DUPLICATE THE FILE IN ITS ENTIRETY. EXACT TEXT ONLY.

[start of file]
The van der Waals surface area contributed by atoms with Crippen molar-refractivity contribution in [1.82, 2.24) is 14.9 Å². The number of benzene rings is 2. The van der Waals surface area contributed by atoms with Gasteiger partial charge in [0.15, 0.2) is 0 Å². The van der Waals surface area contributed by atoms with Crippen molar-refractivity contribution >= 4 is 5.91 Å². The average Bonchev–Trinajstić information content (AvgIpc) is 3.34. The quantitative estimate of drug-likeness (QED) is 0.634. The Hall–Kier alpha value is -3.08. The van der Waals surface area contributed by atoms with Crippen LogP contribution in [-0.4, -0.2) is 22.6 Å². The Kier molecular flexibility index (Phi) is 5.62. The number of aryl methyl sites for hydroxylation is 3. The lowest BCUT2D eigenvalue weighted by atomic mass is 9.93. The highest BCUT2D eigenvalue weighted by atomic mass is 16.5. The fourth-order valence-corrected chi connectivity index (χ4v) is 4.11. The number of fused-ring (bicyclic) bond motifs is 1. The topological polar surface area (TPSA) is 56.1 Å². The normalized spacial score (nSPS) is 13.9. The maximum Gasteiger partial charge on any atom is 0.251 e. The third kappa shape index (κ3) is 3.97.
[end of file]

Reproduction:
The van der Waals surface area contributed by atoms with Crippen molar-refractivity contribution in [1.82, 2.24) is 14.9 Å². The number of benzene rings is 2. The van der Waals surface area contributed by atoms with Gasteiger partial charge in [0.15, 0.2) is 0 Å². The van der Waals surface area contributed by atoms with Crippen molar-refractivity contribution >= 4 is 5.91 Å². The average Bonchev–Trinajstić information content (AvgIpc) is 3.34. The quantitative estimate of drug-likeness (QED) is 0.634. The Hall–Kier alpha value is -3.08. The van der Waals surface area contributed by atoms with Crippen LogP contribution in [-0.4, -0.2) is 22.6 Å². The Kier molecular flexibility index (Phi) is 5.62. The number of aryl methyl sites for hydroxylation is 3. The lowest BCUT2D eigenvalue weighted by atomic mass is 9.93. The highest BCUT2D eigenvalue weighted by atomic mass is 16.5. The fourth-order valence-corrected chi connectivity index (χ4v) is 4.11. The number of fused-ring (bicyclic) bond motifs is 1. The topological polar surface area (TPSA) is 56.1 Å². The normalized spacial score (nSPS) is 13.9. The maximum Gasteiger partial charge on any atom is 0.251 e. The third kappa shape index (κ3) is 3.97.